I have to say that, in contrast, that FS screenshot looks really rather impressive, and if that was as good as it could ever get then I'd be a very happy flight simmer indeed, so to know that MS have maintained the long tradition of enabling third party replacements for scenery, giving users the option of pulling in even better quality terrain where available, makes it all the more impressive.

            I guess if you're intimately familiar with the real Gibraltar landscape you might be seeing something that jars (just as, when I've seen example screenshots of London, I see stuff that would be a bit distracting), but as an out of the box experience it's a sign of how far we've come that we're able to nitpick over how a flight sim is rendering individual buildings in what could at first glance quite easily pass as a photo of the real world if you didn't know in advance what it was you were looking at.

            1. John Brown (no body) Silver badge

              Re: Why?

              "it's a sign of how far we've come that we're able to nitpick over how a flight sim is rendering individual buildings in what could at first glance quite easily pass as a photo of the real world if you didn't know in advance what it was you were looking at."

              The first flight sim I played was on a TRS-80 with 128x48 screen resolution. Yeah, we've moved on a bit! :-)

              And there was the 4 colour, 320x200 CGA graphics on the early PCs.

          2. greenawayr

            Re: Why?

            Asobo have rendered natural landmarks as well, so there's a good job that most of that detail on the rock in the sim is handcrafted. They did the same with Mt Fuji in the recent Japan update.

            So it wouldn't be a like for like comparison as one is a photogrammetry model and the other is handcrafted.

          3. vtcodger Silver badge

            Re: Why?

            I also was hoping for a Google version of Gibraltar in the article. I don't recall the rock looking quite like that, but it was a LONG time ago when I saw it. And I must say that even if the Microsoft image turns out to have some elements that are pure fantasy, the image seems really quite nice.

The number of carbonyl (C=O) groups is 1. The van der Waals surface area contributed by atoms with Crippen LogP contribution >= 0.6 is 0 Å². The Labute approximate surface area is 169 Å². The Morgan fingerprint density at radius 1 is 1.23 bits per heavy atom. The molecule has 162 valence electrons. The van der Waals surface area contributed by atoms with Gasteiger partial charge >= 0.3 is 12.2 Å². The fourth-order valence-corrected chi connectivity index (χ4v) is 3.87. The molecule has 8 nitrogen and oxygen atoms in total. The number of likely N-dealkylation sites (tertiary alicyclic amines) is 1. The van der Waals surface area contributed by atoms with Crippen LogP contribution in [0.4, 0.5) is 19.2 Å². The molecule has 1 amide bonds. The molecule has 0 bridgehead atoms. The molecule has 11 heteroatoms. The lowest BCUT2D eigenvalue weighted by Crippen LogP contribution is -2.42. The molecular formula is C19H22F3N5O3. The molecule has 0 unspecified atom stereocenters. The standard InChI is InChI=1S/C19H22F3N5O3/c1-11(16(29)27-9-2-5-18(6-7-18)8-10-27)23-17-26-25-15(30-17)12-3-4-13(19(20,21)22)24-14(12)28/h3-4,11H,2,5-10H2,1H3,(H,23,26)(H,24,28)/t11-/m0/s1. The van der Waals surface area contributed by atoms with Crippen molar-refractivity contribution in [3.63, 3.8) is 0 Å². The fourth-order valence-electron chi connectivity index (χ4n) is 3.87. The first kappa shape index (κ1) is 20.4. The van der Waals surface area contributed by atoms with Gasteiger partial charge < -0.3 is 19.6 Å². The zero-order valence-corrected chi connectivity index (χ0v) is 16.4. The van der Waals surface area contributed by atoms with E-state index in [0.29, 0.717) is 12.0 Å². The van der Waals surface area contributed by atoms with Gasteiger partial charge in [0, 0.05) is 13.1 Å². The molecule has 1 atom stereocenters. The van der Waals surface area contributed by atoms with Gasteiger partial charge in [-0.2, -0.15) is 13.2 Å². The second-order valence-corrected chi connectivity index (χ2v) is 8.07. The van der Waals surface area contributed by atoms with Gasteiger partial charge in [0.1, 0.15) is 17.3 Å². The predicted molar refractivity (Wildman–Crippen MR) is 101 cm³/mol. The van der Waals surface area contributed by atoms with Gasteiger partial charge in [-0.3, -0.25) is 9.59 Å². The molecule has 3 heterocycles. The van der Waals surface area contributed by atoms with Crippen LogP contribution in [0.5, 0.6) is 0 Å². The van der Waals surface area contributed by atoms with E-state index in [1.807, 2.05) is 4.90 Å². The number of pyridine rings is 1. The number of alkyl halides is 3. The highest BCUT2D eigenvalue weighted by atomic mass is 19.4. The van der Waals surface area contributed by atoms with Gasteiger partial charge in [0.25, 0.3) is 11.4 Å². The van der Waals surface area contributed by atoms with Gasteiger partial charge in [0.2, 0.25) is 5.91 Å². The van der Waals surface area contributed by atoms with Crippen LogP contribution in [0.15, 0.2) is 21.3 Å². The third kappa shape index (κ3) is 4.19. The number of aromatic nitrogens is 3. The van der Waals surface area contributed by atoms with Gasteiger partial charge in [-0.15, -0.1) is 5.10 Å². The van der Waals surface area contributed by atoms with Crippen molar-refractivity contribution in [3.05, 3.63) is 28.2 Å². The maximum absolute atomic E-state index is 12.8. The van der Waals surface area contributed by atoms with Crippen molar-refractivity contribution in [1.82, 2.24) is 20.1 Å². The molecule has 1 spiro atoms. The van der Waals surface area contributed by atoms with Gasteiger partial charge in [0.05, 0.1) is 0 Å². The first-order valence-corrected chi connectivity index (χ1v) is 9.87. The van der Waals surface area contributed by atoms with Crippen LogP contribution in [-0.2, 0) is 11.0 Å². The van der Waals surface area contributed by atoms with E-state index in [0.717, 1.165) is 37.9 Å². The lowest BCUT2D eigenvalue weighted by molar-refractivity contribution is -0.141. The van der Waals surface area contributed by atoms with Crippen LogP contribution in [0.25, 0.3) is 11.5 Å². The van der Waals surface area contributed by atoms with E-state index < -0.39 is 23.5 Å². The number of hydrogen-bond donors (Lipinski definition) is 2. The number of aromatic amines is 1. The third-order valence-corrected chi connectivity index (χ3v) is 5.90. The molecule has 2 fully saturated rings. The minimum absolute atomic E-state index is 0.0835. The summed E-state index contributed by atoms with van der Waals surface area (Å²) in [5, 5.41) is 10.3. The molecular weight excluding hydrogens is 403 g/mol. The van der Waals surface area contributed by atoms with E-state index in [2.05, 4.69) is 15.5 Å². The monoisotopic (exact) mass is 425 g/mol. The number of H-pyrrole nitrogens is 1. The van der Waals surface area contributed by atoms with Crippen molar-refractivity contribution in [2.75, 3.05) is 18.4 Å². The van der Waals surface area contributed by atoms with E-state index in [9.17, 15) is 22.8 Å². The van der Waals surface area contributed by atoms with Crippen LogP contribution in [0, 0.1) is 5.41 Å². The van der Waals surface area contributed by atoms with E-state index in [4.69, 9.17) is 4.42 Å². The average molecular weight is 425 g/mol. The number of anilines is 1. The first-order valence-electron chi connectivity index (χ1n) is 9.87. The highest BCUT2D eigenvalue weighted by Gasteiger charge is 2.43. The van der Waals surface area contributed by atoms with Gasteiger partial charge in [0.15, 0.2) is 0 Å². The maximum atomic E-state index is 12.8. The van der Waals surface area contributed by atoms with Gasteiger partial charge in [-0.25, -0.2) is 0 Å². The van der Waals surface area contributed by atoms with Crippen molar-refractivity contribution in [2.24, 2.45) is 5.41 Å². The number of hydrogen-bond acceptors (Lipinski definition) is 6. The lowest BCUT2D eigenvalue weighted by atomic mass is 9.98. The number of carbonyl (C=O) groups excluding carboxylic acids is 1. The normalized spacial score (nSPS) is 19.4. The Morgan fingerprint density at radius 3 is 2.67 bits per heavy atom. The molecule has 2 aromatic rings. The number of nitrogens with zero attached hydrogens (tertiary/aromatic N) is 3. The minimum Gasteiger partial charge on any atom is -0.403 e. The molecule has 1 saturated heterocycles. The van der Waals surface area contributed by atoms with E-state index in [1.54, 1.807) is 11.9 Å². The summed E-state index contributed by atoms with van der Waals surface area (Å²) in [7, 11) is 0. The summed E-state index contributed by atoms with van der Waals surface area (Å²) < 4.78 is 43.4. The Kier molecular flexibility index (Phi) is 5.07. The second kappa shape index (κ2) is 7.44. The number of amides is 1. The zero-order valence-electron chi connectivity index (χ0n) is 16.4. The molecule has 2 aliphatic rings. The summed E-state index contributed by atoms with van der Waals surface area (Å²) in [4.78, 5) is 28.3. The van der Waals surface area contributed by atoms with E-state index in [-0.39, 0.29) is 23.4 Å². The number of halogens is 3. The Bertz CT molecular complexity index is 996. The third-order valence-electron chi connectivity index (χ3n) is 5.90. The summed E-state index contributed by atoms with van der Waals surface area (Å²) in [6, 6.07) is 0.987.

4. Michael Hoffmann
    Unhappy

    Not just lower quality but appalingly out of date

    Every 6 months or so, I look at both Google Maps/Earth and Bing Maps and have a look at our property. Regional Australia. Google Maps/Earth, it seems, is rarely out of date by more than a few months. In the most recent one, I can see our horses grazing on a newly fenced paddock with dams filled up to where the autumn rains got them around July or so. (which also shows how good the resolution is)

    Bing Maps is hopeless. Completely and utterly, pathetically hopeless: it shows our place in the state we bought it nearly 8 years ago. I can tell by every (long torn down) shed, every paddock (with the previous owner's cattle), even the size and location of trees. Can't zoom in as close as GMaps as the res isn't as good by far.

    It was a major reason I haven't yet bought FS2020, thought I have bought all editions going back to when it was Sublogic.

    If I can get our area with the way it looks in 2020, I might finally have a go.

    I wonder if I could get Nearmaps data in: a good mate is in construction and they have it fully licensed. Even if I gifted him a case of wine it'd be cheaper than Nearmap's insane licensing costs, last I checked.

    1. greenawayr

      Re: Not just lower quality but appalingly out of date

      any model that you can throw into Blender will work. Get it in Blender and then use the msfsexport add in and you should be good to go. Lots of content out there on doing this.

      1. Jim84

        Re: Not just lower quality but appalingly out of date

        I think MS should also have added the ability to map and photograph your own house and neighbourhood and add them to "Bing maps MSFS", maybe with a user rating system and even cash rewards? I don't know how hard this is to do with standard smartphone cameras or even prosumer cameras and drones?

    2. Anonymous Coward
      Anonymous Coward

      Re: Not just lower quality but appalingly out of date

      I suspect the Google Maps vs Bing Maps is going to be very dependent on specific locations and who each company sources their data from.

      I'm in a fairly recently new build house in the midlands UK, (new built about 6 years ago), Bing was updated to show my house about 6 months or so after it was built, but it took Google about 2 years to do the same (they still had the original buildings in satellite view, despite having the new road on map view).

      More currently, close to my house is a new retail building that's gone up, which got it's roof on about 6 months ago, had its foundations laid about a year ago, and the previous building was pulled down perhaps 2 years ago now. Bing shows the foundations being dug out, so is somewhere around 6 to 12 months ago, whereas Google maps still shows the original building there, so is at least 2 years behind.

      So at least in my area, Google only seems to update about every 2 years, and seems to always be behind Bing by about 1.5 years.

      Separately, Google also seemed to have a habit of removing my street name! Listing it a 'Unknown' twice now, despite it being added 6+ years ago. I only knew it wasn't listed again last time (about a year ago) as a delivery driver, who used Google maps, couldn't find the street in Google. I checked Google maps on the PC, and sure enough my street was now listed as 'Unknown'!